This is a fixed-text formatted version of a Jupyter notebook

First analysis with gammapy library API

Prerequisites:

Context

This notebook is an introduction to gammapy analysis this time using the lower level classes and functions the library. This allows to understand what happens during two main gammapy analysis steps, data reduction and modeling/fitting.

Objective: Create a 3D dataset of the Crab using the H.E.S.S. DL3 data release 1 and perform a simple model fitting of the Crab nebula using the lower level gammapy API.

Proposed approach:

Here, we have to interact with the data archive (with the gammapy.data.DataStore) to retrieve a list of selected observations (gammapy.data.Observations). Then, we define the geometry of the gammapy.datasets.MapDataset object we want to produce and the maker object that reduce an observation to a dataset.

We can then proceed with data reduction with a loop over all selected observations to produce datasets in the relevant geometry and stack them together (i.e. sum them all).

In practice, we have to: - Create a gammapy.data.DataStore poiting to the relevant data - Apply an observation selection to produce a list of observations, a gammapy.data.Observations object. - Define a geometry of the Map we want to produce, with a sky projection and an energy range. - Create a gammapy.maps.MapAxis for the energy - Create a gammapy.maps.WcsGeom for the geometry - Create the necessary makers : - the map dataset maker : gammapy.makers.MapDatasetMaker - the background normalization maker, here a gammapy.makers.FoVBackgroundMaker - and usually the safe range maker : gammapy.makers.SafeRangeMaker - Perform the data reduction loop. And for every observation: - Apply the makers sequentially to produce the current gammapy.datasets.MapDataset - Stack it on the target one. - Define the gammapy.modeling.models.SkyModel to apply to the dataset. - Create a gammapy.modeling.Fit object and run it to fit the model parameters - Apply a gammapy.estimators.FluxPointsEstimator to compute flux points for the spectral part of the fit.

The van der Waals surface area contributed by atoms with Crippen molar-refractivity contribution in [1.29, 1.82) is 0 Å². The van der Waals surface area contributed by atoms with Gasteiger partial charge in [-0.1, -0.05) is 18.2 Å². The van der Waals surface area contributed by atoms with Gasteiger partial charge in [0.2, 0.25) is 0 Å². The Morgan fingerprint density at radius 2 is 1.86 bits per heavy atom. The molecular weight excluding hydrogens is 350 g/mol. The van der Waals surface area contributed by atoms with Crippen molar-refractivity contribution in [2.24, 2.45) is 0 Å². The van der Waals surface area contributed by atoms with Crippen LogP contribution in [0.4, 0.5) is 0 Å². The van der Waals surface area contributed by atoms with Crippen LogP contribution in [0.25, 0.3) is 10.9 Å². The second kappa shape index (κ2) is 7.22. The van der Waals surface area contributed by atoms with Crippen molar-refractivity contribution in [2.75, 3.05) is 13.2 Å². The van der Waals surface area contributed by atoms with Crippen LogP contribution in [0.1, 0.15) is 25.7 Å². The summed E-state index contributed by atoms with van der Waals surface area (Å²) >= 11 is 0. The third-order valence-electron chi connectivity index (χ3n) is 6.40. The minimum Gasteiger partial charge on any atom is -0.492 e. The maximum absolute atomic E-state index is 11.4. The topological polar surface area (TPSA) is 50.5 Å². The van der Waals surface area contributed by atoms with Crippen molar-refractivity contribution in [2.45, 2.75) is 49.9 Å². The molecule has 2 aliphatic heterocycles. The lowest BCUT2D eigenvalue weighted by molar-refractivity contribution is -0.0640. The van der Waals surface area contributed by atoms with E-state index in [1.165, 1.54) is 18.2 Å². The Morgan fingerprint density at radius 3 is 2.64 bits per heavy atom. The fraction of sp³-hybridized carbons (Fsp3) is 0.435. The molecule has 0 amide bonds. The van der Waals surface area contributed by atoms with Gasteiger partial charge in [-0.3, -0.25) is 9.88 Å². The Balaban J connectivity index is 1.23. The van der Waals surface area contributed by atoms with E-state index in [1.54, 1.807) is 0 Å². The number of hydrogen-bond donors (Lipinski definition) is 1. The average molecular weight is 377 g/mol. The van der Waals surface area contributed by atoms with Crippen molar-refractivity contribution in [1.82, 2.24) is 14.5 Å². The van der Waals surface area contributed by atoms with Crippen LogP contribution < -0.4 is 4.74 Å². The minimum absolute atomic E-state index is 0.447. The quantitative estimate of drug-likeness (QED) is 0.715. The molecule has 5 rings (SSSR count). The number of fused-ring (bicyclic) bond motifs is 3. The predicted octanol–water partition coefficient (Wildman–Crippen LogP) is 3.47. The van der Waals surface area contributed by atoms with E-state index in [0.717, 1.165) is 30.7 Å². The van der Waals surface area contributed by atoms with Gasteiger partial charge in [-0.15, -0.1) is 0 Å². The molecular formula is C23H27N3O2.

Setup

First, we setup the analysis by performing required imports.

[1]:
%matplotlib inline
import matplotlib.pyplot as plt
[2]:
from pathlib import Path
from astropy import units as u
from astropy.coordinates import SkyCoord
from regions import CircleSkyRegion
[3]:
from gammapy.data import DataStore
from gammapy.datasets import MapDataset
from gammapy.maps import WcsGeom, MapAxis, Map
from gammapy.makers import MapDatasetMaker, SafeMaskMaker, FoVBackgroundMaker
from gammapy.modeling.models import (
    SkyModel,
    PowerLawSpectralModel,
    PointSpatialModel,
)
from gammapy.modeling import Fit
from gammapy.estimators import FluxPointsEstimator

Defining the datastore and selecting observations

We first use the gammapy.data.DataStore object to access the observations we want to analyse. Here the H.E.S.S. DL3 DR1.

[4]:
data_store = DataStore.from_dir("$GAMMAPY_DATA/hess-dl3-dr1")

We can now define an observation filter to select only the relevant observations. Here we use a cone search which we define with a python dict.

We then filter the ObservationTable with gammapy.data.ObservationTable.select_observations().

[5]:
selection = dict(
    type="sky_circle",
    frame="icrs",
    lon="83.633 deg",
    lat="22.014 deg",
    radius="5 deg",
)
selected_obs_table = data_store.obs_table.select_observations(selection)

We can now retrieve the relevant observations by passing their obs_id to thegammapy.data.DataStore.get_observations() method.

[6]:
observations = data_store.get_observations(selected_obs_table["OBS_ID"])

Preparing reduced datasets geometry

Now we define a reference geometry for our analysis, We choose a WCS based geometry with a binsize of 0.02 deg and also define an energy axis:

[7]:
energy_axis = MapAxis.from_energy_bounds(1.0, 10.0, 4, unit="TeV")

geom = WcsGeom.create(
    skydir=(83.633, 22.014),
    binsz=0.02,
    width=(2, 2),
    frame="icrs",
    proj="CAR",
    axes=[energy_axis],
)

# Reduced IRFs are defined in true energy (i.e. not measured energy).